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Re: starship-design: What is safest?

Hi Kelly,

>>OK, so apparently certain increased chances of premature death are accepted
>>by the public.
>>Now all that we need to figure out is what mission has the highest risk. We
>>all know each others visions (at least from those that have written lately).
>>I'd wish we'd a bit hard data.
>Two rules of thumb come to mind.
>People will accept higher risk from thinks they are in control of, then things
>others control.  I.e. passengers worry more about the safety of airliners then
>cars.  Thou they are safer in the airliner, they are not in control.

If a one-way mission would be launched the risks would be determined in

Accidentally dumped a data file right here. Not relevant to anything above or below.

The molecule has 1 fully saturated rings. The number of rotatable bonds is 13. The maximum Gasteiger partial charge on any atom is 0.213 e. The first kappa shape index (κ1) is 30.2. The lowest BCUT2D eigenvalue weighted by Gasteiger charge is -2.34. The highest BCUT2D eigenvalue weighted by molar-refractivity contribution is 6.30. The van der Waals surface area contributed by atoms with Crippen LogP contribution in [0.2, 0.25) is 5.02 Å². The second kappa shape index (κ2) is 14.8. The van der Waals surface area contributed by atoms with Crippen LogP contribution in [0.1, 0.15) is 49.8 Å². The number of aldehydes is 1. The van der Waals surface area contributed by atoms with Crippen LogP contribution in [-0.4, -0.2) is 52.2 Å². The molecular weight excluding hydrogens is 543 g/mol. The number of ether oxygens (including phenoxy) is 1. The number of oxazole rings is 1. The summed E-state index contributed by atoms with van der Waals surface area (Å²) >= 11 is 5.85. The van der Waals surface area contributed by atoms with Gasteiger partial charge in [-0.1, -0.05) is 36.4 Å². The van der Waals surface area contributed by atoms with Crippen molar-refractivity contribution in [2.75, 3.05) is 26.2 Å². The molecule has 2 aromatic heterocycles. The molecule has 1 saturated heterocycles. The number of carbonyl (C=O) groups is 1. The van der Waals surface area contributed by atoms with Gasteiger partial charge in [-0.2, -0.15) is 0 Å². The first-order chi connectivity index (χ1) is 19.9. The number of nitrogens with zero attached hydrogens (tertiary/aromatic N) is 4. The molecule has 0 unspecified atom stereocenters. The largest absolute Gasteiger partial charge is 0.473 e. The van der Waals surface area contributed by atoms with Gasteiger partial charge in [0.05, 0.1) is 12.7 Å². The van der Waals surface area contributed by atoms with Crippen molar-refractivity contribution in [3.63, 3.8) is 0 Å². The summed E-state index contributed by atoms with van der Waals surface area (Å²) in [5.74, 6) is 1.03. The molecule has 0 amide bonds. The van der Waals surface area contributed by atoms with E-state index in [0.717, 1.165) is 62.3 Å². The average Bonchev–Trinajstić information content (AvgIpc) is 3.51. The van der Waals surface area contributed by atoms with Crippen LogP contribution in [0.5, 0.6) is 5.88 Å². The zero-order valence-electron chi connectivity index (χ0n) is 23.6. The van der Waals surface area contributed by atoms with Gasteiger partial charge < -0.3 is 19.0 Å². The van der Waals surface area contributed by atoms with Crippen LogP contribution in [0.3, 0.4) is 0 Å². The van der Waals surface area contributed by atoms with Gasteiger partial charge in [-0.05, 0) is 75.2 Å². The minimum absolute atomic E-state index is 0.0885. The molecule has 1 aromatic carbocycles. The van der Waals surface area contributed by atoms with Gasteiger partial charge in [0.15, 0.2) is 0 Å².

advance just as with a two-way mission. If possible, both scenarios should
have backup plans in case of major but not lethal failures.

>In a system, to increse relyability:
>  - Lower the stress and increase the tolerances (to wear or damage) of all
>    parts.
>  - The fewer things to break, the less likelyhood of failure.
>  - The less time you use a system (past the initial break in period) the less
>    likelyhood of problems.
>So a simpler system with the least demands for precision and stress factors,
>will last longer with less problems or repairs.  If you use such a system for
>a shorter period of time, its far less likely to fail.

Ah I see, like a low stress, simple engine that has to be turned on for a
year over a period of about 30 years... Sorry, the engines that we think are
necessary don't look that simple to me, they have a lot of parts that need
to work without a single failure (else KABOOM).

>Does any of this help?

Not really, data is what may help.